It’s safe to say that the name Christopher Nolan is quite well known around these parts. He revitalized the Batman franchise with thought provoking films that didn’t settle for being standard popcorn-fare, and he made an extremely successful movie (Inception) that was based off of a wholly original screenplay instead of a board game or toy. With the impending release of the concluding chapter in his Batman trilogy, The Dark Knight Rises, Nolan recently sat down with the Directors Guild of America for an intensely in depth interview covering everything from his thoughts on 3D, to why didn’t shoot Inception in IMAX, how he approaches CGI, and much, much more. Hit the jump to see what he had to say.
As Nolan is a huge advocate of shooting on film as opposed to digital, we’ll get to his thoughts, via DGA, on why he still shoots film first:
“For the last 10 years, I’ve felt increasing pressure to stop shooting film and start shooting video, but I’ve never understood why. It’s cheaper to work on film, it’s far better looking, it’s the technology that’s been known and understood for a hundred years, and it’s extremely reliable. I think, truthfully, it boils down to the economic interest of manufacturers and [a production] industry that makes more money through change rather than through maintaining the status quo.”
Given the fact that the film format is in grave danger of becoming extinct, Nolan decided to do something about it:
“I’ve kept my mouth shut about this for a long time and it’s fine that everyone has a choice, but for me the choice is in real danger of disappearing. So right before Christmas I brought some filmmakers together and showed them the prologue for The Dark Knight Rises that we shot on IMAX film, then cut from the original negative and printed. I wanted to give them a chance to see the potential, because I think IMAX is the best film format that was ever invented. It’s the gold standard and what any other technology has to match up to, but none have, in my opinion. The message I wanted to put out there was that no one is taking anyone’s digital cameras away. But if we want film to continue as an option, and someone is working on a big studio movie with the resources and the power to insist [on] film, they should say so. I felt as if I didn’t say anything, and then we started to lose that option, it would be a shame. When I look at a digitally acquired and projected image, it looks inferior against an original negative anamorphic print or an IMAX one.”
Filmmakers in attendance at the prologue screening included Edgar Wright, Joe Dante, Michael Bay, Bryan Singer, and many more, so we’ll see if Nolan’s little gathering had an effect on the directors in their subsequent films. Since he’s touted IMAX as the “gold standard” in quality filmmaking, Nolan was asked why he didn’t use the format for Inception:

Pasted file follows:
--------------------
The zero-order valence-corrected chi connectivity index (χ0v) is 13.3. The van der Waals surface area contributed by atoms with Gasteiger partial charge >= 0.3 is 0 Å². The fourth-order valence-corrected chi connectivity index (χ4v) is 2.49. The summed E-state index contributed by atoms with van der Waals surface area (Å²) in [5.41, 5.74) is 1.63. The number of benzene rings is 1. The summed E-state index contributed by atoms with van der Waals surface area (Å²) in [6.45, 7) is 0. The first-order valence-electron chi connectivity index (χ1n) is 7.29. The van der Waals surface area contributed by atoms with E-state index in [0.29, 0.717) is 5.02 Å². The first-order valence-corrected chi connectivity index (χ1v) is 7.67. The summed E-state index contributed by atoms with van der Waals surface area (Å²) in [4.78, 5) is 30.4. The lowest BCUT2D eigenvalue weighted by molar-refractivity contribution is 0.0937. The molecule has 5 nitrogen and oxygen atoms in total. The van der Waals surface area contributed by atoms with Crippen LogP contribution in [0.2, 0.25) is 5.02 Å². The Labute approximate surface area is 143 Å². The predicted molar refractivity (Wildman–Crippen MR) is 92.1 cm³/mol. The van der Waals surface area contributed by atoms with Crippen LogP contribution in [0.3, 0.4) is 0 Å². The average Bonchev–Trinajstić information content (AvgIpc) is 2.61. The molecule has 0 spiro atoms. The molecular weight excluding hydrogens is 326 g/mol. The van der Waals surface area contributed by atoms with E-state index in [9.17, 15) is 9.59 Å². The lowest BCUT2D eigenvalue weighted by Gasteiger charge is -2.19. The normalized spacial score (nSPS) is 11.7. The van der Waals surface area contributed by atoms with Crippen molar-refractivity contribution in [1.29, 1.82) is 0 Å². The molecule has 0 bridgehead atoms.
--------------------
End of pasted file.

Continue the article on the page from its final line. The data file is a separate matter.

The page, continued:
“We didn’t shoot IMAX for Inception because we were trying to portray the reality of dreams rather than their extraordinary nature, so we used a handheld camera and shot it in a more spontaneous way. Whereas the operatic quality of The Dark Knight and The Dark Knight Rises felt very well suited to IMAX’s larger canvas. So it’s different depending on what film you want to do. But, in each case, as a filmmaker who’s been given sizable budgets with which to work, I feel a responsibility to the audience to be shooting with the absolute highest quality technology that I can and make the film in a way that I want.”
“The thing with computer-generated imagery is that it’s an incredibly powerful tool for making better visual effects. But I believe in an absolute difference between animation and photography. However sophisticated your computer-generated imagery is, if it’s been created from no physical elements and you haven’t shot anything, it’s going to feel like animation. There are usually two different goals in a visual effects movie. One is to fool the audience into seeing something seamless, and that’s how I try to use it. The other is to impress the audience with the amount of money spent on the spectacle of the visual effect, and that, I have no interest in.”
After CGI and IMAX, the next topic to tackle would be 3D. Nolan admitted that Warner Bros. would have been elated if he chose to shoot The Dark Knight Rises in 3D, but he explained why he’s not the biggest fan of the format:
“Warner Bros. would have been very happy, but I said to the guys there that I wanted it to be stylistically consistent with the first two films and we were really going to push the IMAX thing to create a very high-quality image. I find stereoscopic imaging too small scale and intimate in its effect. 3-D is a misnomer. Films are 3-D. The whole point of photography is that it’s three-dimensional. The thing with stereoscopic imaging is it gives each audience member an individual perspective. It’s well suited to video games and other immersive technologies, but if you’re looking for an audience experience, stereoscopic is hard to embrace. I prefer the big canvas, looking up at an enormous screen and at an image that feels larger than life. When you treat that stereoscopically, and we’ve tried a lot of tests, you shrink the size so the image becomes a much smaller window in front of you.”
Nolan has many more fascinating insights in the full interview, which I highly suggest you check out. He addresses why he doesn’t use a second-unit while filming, how he’s never done reshoots, and talks at length about his approach to working with actors.